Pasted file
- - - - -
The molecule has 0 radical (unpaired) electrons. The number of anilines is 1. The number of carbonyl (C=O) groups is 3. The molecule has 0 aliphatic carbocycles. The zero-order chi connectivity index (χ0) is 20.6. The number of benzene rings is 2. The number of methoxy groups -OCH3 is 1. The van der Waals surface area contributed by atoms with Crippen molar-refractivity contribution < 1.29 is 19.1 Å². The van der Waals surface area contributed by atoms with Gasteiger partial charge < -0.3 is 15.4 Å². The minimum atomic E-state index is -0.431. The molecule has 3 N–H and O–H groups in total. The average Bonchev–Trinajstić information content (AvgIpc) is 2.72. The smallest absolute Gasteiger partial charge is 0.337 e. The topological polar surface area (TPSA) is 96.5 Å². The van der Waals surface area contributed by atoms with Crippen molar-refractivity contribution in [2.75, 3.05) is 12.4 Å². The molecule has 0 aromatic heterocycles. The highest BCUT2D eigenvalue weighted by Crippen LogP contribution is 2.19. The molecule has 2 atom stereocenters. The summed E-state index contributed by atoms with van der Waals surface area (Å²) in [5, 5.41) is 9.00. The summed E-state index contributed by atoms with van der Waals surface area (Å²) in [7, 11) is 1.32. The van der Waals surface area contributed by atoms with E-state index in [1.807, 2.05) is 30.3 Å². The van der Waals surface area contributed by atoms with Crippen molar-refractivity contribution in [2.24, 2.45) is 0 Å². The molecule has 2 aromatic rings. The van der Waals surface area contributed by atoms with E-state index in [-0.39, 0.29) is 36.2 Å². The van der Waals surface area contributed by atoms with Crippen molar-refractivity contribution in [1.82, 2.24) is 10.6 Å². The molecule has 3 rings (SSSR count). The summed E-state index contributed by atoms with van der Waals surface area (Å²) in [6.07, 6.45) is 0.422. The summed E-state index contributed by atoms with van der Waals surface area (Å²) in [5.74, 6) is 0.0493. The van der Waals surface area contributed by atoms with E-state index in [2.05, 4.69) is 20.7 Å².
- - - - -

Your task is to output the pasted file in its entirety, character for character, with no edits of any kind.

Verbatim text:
The molecule has 0 radical (unpaired) electrons. The number of anilines is 1. The number of carbonyl (C=O) groups is 3. The molecule has 0 aliphatic carbocycles. The zero-order chi connectivity index (χ0) is 20.6. The number of benzene rings is 2. The number of methoxy groups -OCH3 is 1. The van der Waals surface area contributed by atoms with Crippen molar-refractivity contribution < 1.29 is 19.1 Å². The van der Waals surface area contributed by atoms with Gasteiger partial charge < -0.3 is 15.4 Å². The minimum atomic E-state index is -0.431. The molecule has 3 N–H and O–H groups in total. The average Bonchev–Trinajstić information content (AvgIpc) is 2.72. The smallest absolute Gasteiger partial charge is 0.337 e. The topological polar surface area (TPSA) is 96.5 Å². The van der Waals surface area contributed by atoms with Crippen molar-refractivity contribution in [2.75, 3.05) is 12.4 Å². The molecule has 0 aromatic heterocycles. The highest BCUT2D eigenvalue weighted by Crippen LogP contribution is 2.19. The molecule has 2 atom stereocenters. The summed E-state index contributed by atoms with van der Waals surface area (Å²) in [5, 5.41) is 9.00. The summed E-state index contributed by atoms with van der Waals surface area (Å²) in [7, 11) is 1.32. The van der Waals surface area contributed by atoms with E-state index in [1.807, 2.05) is 30.3 Å². The van der Waals surface area contributed by atoms with Crippen molar-refractivity contribution in [2.24, 2.45) is 0 Å². The molecule has 2 aromatic rings. The van der Waals surface area contributed by atoms with E-state index in [-0.39, 0.29) is 36.2 Å². The van der Waals surface area contributed by atoms with Crippen molar-refractivity contribution in [1.82, 2.24) is 10.6 Å². The molecule has 3 rings (SSSR count). The summed E-state index contributed by atoms with van der Waals surface area (Å²) in [6.07, 6.45) is 0.422. The summed E-state index contributed by atoms with van der Waals surface area (Å²) in [5.74, 6) is 0.0493. The van der Waals surface area contributed by atoms with E-state index in [2.05, 4.69) is 20.7 Å².